Table 1 describes the claims studied, by estimated race/ethnicity. Hispanic/Latinos had the lowest percentage of rejected claims, while Asian/Pacific Islanders and Black/African Americans had the highest. Hispanic/Latinos had the highest proportion of claims accepted for medical aid only, and the lowest proportion of accepted for medical and non-medical compensation. There were only minor differences by gender and age. Hispanic/Latinos were substantially less likely to prefer communication in English (55% versus 81–99%). The most common injury types were bodily reaction and overexertion injuries, accounting for about 1/2 of all claims accepted for medical and non-medical compensation injury types during this period. Hispanic/Latino’s had the lowest proportion of injuries classified as bodily reaction and overexertion (41.8%), and Whites had the highest (51.4%).
Table 2 presents rates of injury among accepted claims by race/ethnicity within each NORA industry sector, as well as rate ratios comparing all other racial/ethnic groups to Whites. Rates for all non-White groups were significantly different than rates among Whites for all industry sectors. Black/African Americans had considerably higher rates of accepted claims compared to Whites in every NORA sector ranging from a fourteen-fold higher rate in Agriculture, Forestry, and Fishing to a 2.3 to 8.4 fold higher rate in all other sectors. Rate ratios for Hispanic/Latino accepted claims compared to Whites were also higher in every NORA Sector ranging from 1.2 for compensable claims in Construction, to a rate ratio of 2.2 in Agriculture, Forestry and Fishing. Asian/Pacific Islanders had similar or lower rates compared to Whites in all NORA sectors, except for Agriculture, Forestry, and Fishing (rate ratio 3.9).
Table 3 provides rates by two-digit 2010 Standard Occupational Classification (cross walked from 2010 Bureau of Census (BOC) codes). Table 3 rate ratios are similar to the industry level rate ratios presented in Table 2, with Black/African Americans having the highest rates and rate ratios (compared to Whites) across all occupational groups, followed by Hispanic/Latino workers. Overall, Asian/Pacific Islanders had lower rates by occupation than Whites.
Comparing claims included in the analysis (those with estimated race/ethnicity) and claims excluded for not having either surname from the Census surname list, or and address that was not block group codeable, there were differences (at least a 5% difference between study data and data missing) for claim, and injury type category. Differences were also found by claim type, with fewer claims accepted for medical aid only missed due to residential address not being codeable, compared to missing surnames. However, larger differences by claim type, language preference, NORA Sector, and SOC occupations were found, results are presented in Table 4. Among the differences, we found a lower percent of Spanish language claimants’ last names were not on the Census Surname list, (4.5% compared to those that were BISG coded 9.9%). Almost 12% of workers in the Agriculture, Forestry, and Fishing NORA sector were not included in the data set due to missing residential address data, and 18% in the Services SOC occupation group were not included, again due to not-codeable address.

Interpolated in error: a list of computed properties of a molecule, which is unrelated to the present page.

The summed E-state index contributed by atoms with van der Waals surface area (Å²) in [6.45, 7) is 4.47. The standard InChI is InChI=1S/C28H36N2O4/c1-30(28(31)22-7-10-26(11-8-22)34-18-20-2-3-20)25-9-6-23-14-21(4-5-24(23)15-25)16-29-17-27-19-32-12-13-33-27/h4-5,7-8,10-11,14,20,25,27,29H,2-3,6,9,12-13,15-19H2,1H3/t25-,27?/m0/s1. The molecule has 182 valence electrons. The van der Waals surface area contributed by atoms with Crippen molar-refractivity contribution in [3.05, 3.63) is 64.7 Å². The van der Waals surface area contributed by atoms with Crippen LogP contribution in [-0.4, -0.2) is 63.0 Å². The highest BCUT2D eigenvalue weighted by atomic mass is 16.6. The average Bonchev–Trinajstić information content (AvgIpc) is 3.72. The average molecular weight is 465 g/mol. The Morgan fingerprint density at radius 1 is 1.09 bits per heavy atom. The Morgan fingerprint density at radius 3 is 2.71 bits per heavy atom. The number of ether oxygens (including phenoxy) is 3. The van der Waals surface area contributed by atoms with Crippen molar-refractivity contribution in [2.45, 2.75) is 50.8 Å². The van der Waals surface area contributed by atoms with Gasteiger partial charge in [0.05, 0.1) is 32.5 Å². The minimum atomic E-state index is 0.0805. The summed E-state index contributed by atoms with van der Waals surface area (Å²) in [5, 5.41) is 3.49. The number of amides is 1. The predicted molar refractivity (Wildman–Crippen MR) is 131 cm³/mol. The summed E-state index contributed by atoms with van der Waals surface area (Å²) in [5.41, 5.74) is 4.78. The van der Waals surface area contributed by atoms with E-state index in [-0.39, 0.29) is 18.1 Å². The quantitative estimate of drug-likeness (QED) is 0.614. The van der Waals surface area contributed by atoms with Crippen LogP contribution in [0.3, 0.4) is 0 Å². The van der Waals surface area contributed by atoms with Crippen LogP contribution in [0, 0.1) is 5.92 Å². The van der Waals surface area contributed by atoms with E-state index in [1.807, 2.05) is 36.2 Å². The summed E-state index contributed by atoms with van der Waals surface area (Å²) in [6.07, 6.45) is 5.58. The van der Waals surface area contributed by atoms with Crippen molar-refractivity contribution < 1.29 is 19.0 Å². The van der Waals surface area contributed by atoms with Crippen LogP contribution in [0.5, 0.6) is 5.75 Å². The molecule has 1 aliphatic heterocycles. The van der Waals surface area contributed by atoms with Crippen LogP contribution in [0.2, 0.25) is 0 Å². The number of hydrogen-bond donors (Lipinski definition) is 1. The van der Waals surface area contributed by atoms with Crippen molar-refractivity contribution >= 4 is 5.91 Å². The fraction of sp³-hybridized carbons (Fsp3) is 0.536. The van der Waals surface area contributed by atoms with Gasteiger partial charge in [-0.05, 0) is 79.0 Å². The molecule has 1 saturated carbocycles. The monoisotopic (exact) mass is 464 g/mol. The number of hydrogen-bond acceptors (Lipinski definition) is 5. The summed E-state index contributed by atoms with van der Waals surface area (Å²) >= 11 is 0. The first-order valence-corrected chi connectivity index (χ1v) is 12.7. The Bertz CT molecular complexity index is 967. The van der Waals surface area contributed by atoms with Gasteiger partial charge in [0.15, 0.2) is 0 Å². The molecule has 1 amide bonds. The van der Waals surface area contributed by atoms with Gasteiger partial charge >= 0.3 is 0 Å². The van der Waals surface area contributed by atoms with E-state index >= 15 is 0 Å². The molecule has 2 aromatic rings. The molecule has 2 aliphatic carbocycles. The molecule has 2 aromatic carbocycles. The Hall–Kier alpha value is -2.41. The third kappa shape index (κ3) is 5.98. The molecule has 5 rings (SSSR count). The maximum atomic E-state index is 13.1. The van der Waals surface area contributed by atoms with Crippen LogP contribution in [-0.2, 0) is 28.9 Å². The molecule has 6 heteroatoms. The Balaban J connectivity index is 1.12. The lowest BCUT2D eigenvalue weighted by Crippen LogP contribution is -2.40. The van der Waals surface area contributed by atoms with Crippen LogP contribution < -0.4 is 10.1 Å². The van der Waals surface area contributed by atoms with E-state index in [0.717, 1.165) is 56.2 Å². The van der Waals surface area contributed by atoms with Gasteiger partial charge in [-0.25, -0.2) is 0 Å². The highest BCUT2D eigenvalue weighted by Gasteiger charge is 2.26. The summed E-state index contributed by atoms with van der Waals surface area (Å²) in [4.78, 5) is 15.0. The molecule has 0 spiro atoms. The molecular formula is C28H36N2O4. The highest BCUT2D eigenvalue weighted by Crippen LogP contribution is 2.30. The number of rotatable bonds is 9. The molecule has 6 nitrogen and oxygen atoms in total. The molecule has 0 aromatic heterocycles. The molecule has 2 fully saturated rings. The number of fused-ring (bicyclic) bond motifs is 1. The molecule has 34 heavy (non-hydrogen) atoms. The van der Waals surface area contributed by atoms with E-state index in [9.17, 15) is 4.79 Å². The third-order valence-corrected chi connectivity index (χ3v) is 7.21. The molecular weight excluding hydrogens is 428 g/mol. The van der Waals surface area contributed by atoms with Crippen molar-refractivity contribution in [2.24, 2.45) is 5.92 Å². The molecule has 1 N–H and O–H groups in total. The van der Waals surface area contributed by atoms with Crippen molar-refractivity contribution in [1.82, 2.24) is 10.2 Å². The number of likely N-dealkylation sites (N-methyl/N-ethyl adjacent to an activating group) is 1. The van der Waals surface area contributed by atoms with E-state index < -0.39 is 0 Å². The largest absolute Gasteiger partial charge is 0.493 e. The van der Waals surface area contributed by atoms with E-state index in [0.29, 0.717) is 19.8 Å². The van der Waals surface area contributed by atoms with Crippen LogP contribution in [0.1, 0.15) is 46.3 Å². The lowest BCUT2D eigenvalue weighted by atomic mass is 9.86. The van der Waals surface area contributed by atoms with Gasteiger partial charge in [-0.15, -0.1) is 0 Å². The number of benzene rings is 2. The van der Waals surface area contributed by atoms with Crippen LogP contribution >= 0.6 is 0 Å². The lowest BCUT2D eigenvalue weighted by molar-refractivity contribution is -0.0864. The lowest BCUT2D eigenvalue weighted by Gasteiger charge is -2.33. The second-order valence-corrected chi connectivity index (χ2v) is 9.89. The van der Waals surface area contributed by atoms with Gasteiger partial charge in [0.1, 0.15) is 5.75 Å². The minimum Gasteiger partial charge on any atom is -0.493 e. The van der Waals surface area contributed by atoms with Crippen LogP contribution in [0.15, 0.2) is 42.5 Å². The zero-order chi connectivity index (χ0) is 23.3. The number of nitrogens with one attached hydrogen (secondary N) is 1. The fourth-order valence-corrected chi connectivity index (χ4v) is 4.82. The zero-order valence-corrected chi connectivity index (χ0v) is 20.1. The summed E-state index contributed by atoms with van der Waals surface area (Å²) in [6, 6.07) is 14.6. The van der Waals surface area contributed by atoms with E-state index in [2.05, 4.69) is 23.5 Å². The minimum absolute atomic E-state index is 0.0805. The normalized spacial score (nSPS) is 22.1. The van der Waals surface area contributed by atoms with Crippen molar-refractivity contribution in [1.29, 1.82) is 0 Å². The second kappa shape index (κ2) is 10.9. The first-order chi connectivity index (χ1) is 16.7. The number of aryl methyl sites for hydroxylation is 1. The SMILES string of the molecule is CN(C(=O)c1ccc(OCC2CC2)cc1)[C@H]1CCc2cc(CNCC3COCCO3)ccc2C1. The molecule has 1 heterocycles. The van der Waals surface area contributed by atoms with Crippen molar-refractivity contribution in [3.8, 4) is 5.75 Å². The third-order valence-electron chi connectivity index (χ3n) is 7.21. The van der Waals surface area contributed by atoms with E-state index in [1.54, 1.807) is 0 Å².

To our knowledge, this is the first population-based study to report workers’ compensation claim rates by race/ethnicity within industry sector and occupation groups. Previous studies of occupational injury disparities found that a greater proportion of workers of color are employed in high hazard industries compared with white workers, suggesting that workers of color are at greater risk of workplace injury because of employment patterns [3–5]. To arrive at their conclusions, researchers combined occupational injury data by industry from one source with race/ethnicity data by industry from another source, linked at the level of industry and not the individual worker. This approach requires one to assume that injury risk is equal across all workers within an industry or occupation. Using BISG, we found that risk of WRII was not equal across workers in the same industry sector or occupational group. Within each industry sector, rates of WRII varied by race/ethnicity, with Black/African American workers experiencing the highest rates, and Asian/Pacific Islanders generally experiencing the lowest rates. Additionally, the magnitude of the difference in rates across race/ethnicity differed by industry and occupation, with the greatest differences in rates by race/ethnicity observed among the highest risk industries and occupations, notably Agriculture, Forestry, and Fishing. The ultimate goal for occupational safety and health professionals is to reduce all work-related injuries to zero, and while we have come a long way since the inception of OSHA, this goal is still far from a reality. That Black/African American and Hispanic/Latino workers have historically been over-represented [3, 26] in work-related fatal and non-fatal injuries regardless of industry or occupation must be more than a passing description of results, it must become significant focus for all public health professionals aiming for health equity.